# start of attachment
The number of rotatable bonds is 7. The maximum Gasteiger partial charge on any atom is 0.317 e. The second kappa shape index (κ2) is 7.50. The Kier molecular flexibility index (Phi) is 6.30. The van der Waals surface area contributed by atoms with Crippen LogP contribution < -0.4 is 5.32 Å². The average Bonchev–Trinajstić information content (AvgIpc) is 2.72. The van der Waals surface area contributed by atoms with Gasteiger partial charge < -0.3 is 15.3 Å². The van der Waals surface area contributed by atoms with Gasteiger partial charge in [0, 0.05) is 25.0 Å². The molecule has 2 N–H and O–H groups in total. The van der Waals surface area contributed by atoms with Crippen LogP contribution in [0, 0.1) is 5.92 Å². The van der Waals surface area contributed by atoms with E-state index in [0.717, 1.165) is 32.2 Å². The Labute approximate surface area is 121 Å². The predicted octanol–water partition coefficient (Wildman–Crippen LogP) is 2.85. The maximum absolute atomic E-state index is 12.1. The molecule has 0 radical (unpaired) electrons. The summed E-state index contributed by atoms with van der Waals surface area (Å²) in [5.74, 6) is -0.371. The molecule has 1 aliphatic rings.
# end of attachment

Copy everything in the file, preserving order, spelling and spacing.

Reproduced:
The number of rotatable bonds is 7. The maximum Gasteiger partial charge on any atom is 0.317 e. The second kappa shape index (κ2) is 7.50. The Kier molecular flexibility index (Phi) is 6.30. The van der Waals surface area contributed by atoms with Crippen LogP contribution < -0.4 is 5.32 Å². The average Bonchev–Trinajstić information content (AvgIpc) is 2.72. The van der Waals surface area contributed by atoms with Gasteiger partial charge < -0.3 is 15.3 Å². The van der Waals surface area contributed by atoms with Gasteiger partial charge in [0, 0.05) is 25.0 Å². The molecule has 2 N–H and O–H groups in total. The van der Waals surface area contributed by atoms with Crippen LogP contribution in [0, 0.1) is 5.92 Å². The van der Waals surface area contributed by atoms with E-state index in [0.717, 1.165) is 32.2 Å². The Labute approximate surface area is 121 Å². The predicted octanol–water partition coefficient (Wildman–Crippen LogP) is 2.85. The maximum absolute atomic E-state index is 12.1. The molecule has 0 radical (unpaired) electrons. The summed E-state index contributed by atoms with van der Waals surface area (Å²) in [5.74, 6) is -0.371. The molecule has 1 aliphatic rings.